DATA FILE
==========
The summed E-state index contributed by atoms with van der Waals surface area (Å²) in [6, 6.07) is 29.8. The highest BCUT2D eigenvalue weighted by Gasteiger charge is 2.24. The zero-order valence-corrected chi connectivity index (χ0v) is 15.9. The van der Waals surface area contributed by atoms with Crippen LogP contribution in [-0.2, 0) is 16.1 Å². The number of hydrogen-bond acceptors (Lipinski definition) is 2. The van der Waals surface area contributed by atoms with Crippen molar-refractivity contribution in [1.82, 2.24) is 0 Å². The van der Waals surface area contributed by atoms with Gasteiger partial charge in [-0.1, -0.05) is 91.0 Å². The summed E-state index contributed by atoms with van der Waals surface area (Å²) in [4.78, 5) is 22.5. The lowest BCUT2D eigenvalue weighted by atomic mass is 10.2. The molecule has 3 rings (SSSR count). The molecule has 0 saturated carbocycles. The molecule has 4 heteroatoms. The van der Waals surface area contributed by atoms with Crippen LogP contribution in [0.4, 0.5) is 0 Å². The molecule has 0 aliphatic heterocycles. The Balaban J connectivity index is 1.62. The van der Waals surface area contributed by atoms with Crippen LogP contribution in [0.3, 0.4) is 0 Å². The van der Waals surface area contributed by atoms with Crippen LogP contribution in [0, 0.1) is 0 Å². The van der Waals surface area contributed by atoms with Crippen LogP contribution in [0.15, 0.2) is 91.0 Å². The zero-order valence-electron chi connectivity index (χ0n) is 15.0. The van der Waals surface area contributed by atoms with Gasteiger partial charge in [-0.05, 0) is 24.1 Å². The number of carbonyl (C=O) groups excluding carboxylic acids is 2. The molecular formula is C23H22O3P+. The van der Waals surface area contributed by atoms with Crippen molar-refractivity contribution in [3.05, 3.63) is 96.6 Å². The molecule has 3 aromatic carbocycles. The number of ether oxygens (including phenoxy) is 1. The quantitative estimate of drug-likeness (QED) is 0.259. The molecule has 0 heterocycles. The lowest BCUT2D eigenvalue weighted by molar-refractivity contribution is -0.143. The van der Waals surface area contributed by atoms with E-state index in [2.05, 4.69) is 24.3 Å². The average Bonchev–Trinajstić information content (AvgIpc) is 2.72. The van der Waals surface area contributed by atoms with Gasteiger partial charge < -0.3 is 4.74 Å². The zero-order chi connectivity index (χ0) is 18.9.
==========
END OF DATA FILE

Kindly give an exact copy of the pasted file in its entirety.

The summed E-state index contributed by atoms with van der Waals surface area (Å²) in [6, 6.07) is 29.8. The highest BCUT2D eigenvalue weighted by Gasteiger charge is 2.24. The zero-order valence-corrected chi connectivity index (χ0v) is 15.9. The van der Waals surface area contributed by atoms with Crippen LogP contribution in [-0.2, 0) is 16.1 Å². The number of hydrogen-bond acceptors (Lipinski definition) is 2. The van der Waals surface area contributed by atoms with Crippen molar-refractivity contribution in [1.82, 2.24) is 0 Å². The van der Waals surface area contributed by atoms with Gasteiger partial charge in [-0.1, -0.05) is 91.0 Å². The summed E-state index contributed by atoms with van der Waals surface area (Å²) in [4.78, 5) is 22.5. The lowest BCUT2D eigenvalue weighted by atomic mass is 10.2. The molecule has 3 rings (SSSR count). The molecule has 0 saturated carbocycles. The molecule has 4 heteroatoms. The van der Waals surface area contributed by atoms with Crippen LogP contribution in [0.4, 0.5) is 0 Å². The molecule has 0 aliphatic heterocycles. The Balaban J connectivity index is 1.62. The van der Waals surface area contributed by atoms with Crippen LogP contribution in [0.3, 0.4) is 0 Å². The van der Waals surface area contributed by atoms with Crippen LogP contribution in [0, 0.1) is 0 Å². The van der Waals surface area contributed by atoms with Crippen LogP contribution in [0.15, 0.2) is 91.0 Å². The zero-order valence-electron chi connectivity index (χ0n) is 15.0. The van der Waals surface area contributed by atoms with Gasteiger partial charge in [-0.05, 0) is 24.1 Å². The number of carbonyl (C=O) groups excluding carboxylic acids is 2. The molecular formula is C23H22O3P+. The van der Waals surface area contributed by atoms with Crippen molar-refractivity contribution in [3.05, 3.63) is 96.6 Å². The molecule has 3 aromatic carbocycles. The number of ether oxygens (including phenoxy) is 1. The quantitative estimate of drug-likeness (QED) is 0.259. The molecule has 0 heterocycles. The lowest BCUT2D eigenvalue weighted by molar-refractivity contribution is -0.143. The van der Waals surface area contributed by atoms with E-state index in [2.05, 4.69) is 24.3 Å². The average Bonchev–Trinajstić information content (AvgIpc) is 2.72. The van der Waals surface area contributed by atoms with Gasteiger partial charge < -0.3 is 4.74 Å². The zero-order chi connectivity index (χ0) is 18.9.